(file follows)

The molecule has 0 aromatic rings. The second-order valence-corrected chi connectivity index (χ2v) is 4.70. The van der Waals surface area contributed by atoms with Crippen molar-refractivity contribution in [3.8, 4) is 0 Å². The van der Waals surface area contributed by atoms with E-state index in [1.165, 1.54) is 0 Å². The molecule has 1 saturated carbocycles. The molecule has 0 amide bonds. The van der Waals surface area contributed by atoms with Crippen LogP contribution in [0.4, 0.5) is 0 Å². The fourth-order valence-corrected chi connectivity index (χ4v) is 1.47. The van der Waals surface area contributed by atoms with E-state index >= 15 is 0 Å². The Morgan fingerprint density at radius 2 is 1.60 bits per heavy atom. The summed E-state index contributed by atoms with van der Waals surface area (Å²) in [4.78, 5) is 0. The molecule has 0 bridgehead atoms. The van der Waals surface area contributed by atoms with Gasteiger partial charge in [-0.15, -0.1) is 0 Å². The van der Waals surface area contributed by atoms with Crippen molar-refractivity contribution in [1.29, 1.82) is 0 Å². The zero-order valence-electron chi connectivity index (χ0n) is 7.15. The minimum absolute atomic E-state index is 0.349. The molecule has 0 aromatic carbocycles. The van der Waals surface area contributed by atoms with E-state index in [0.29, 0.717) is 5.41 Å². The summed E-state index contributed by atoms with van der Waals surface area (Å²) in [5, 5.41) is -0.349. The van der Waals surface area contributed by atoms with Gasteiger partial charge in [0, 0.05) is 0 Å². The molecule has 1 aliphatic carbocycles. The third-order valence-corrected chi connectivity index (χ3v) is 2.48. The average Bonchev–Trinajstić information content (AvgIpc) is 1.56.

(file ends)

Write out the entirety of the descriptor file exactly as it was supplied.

The molecule has 0 aromatic rings. The second-order valence-corrected chi connectivity index (χ2v) is 4.70. The van der Waals surface area contributed by atoms with Crippen molar-refractivity contribution in [3.8, 4) is 0 Å². The van der Waals surface area contributed by atoms with E-state index in [1.165, 1.54) is 0 Å². The molecule has 1 saturated carbocycles. The molecule has 0 amide bonds. The van der Waals surface area contributed by atoms with Crippen LogP contribution in [0.4, 0.5) is 0 Å². The fourth-order valence-corrected chi connectivity index (χ4v) is 1.47. The van der Waals surface area contributed by atoms with E-state index >= 15 is 0 Å². The Morgan fingerprint density at radius 2 is 1.60 bits per heavy atom. The summed E-state index contributed by atoms with van der Waals surface area (Å²) in [4.78, 5) is 0. The molecule has 0 bridgehead atoms. The van der Waals surface area contributed by atoms with Gasteiger partial charge in [-0.15, -0.1) is 0 Å². The van der Waals surface area contributed by atoms with Crippen molar-refractivity contribution in [1.29, 1.82) is 0 Å². The zero-order valence-electron chi connectivity index (χ0n) is 7.15. The minimum absolute atomic E-state index is 0.349. The molecule has 0 aromatic carbocycles. The van der Waals surface area contributed by atoms with E-state index in [0.29, 0.717) is 5.41 Å². The summed E-state index contributed by atoms with van der Waals surface area (Å²) in [5, 5.41) is -0.349. The van der Waals surface area contributed by atoms with Gasteiger partial charge in [0, 0.05) is 0 Å². The molecule has 1 aliphatic carbocycles. The third-order valence-corrected chi connectivity index (χ3v) is 2.48. The average Bonchev–Trinajstić information content (AvgIpc) is 1.56.